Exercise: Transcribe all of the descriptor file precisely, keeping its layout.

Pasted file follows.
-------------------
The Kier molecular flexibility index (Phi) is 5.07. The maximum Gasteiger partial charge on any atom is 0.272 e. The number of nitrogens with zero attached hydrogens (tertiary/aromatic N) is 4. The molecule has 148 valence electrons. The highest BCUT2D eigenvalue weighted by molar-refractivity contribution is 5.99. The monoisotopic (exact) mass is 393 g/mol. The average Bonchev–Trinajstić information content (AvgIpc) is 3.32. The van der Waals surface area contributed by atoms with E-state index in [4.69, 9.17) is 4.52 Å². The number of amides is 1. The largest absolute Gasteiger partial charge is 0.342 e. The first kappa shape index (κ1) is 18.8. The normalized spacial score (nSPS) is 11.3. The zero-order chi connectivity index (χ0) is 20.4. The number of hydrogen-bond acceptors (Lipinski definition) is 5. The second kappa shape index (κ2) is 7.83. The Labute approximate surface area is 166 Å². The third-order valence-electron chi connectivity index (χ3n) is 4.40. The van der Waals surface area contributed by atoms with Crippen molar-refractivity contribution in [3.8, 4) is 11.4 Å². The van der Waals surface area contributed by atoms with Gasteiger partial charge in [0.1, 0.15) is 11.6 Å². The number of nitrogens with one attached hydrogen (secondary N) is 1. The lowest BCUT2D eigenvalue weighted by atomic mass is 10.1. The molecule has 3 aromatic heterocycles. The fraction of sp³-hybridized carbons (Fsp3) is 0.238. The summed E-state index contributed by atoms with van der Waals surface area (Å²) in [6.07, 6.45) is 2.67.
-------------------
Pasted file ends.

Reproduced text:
The Kier molecular flexibility index (Phi) is 5.07. The maximum Gasteiger partial charge on any atom is 0.272 e. The number of nitrogens with zero attached hydrogens (tertiary/aromatic N) is 4. The molecule has 148 valence electrons. The highest BCUT2D eigenvalue weighted by molar-refractivity contribution is 5.99. The monoisotopic (exact) mass is 393 g/mol. The average Bonchev–Trinajstić information content (AvgIpc) is 3.32. The van der Waals surface area contributed by atoms with E-state index in [4.69, 9.17) is 4.52 Å². The number of amides is 1. The largest absolute Gasteiger partial charge is 0.342 e. The first kappa shape index (κ1) is 18.8. The normalized spacial score (nSPS) is 11.3. The zero-order chi connectivity index (χ0) is 20.4. The number of hydrogen-bond acceptors (Lipinski definition) is 5. The second kappa shape index (κ2) is 7.83. The Labute approximate surface area is 166 Å². The third-order valence-electron chi connectivity index (χ3n) is 4.40. The van der Waals surface area contributed by atoms with Crippen molar-refractivity contribution in [3.8, 4) is 11.4 Å². The van der Waals surface area contributed by atoms with Gasteiger partial charge in [0.1, 0.15) is 11.6 Å². The number of nitrogens with one attached hydrogen (secondary N) is 1. The lowest BCUT2D eigenvalue weighted by atomic mass is 10.1. The molecule has 3 aromatic heterocycles. The fraction of sp³-hybridized carbons (Fsp3) is 0.238. The summed E-state index contributed by atoms with van der Waals surface area (Å²) in [6.07, 6.45) is 2.67.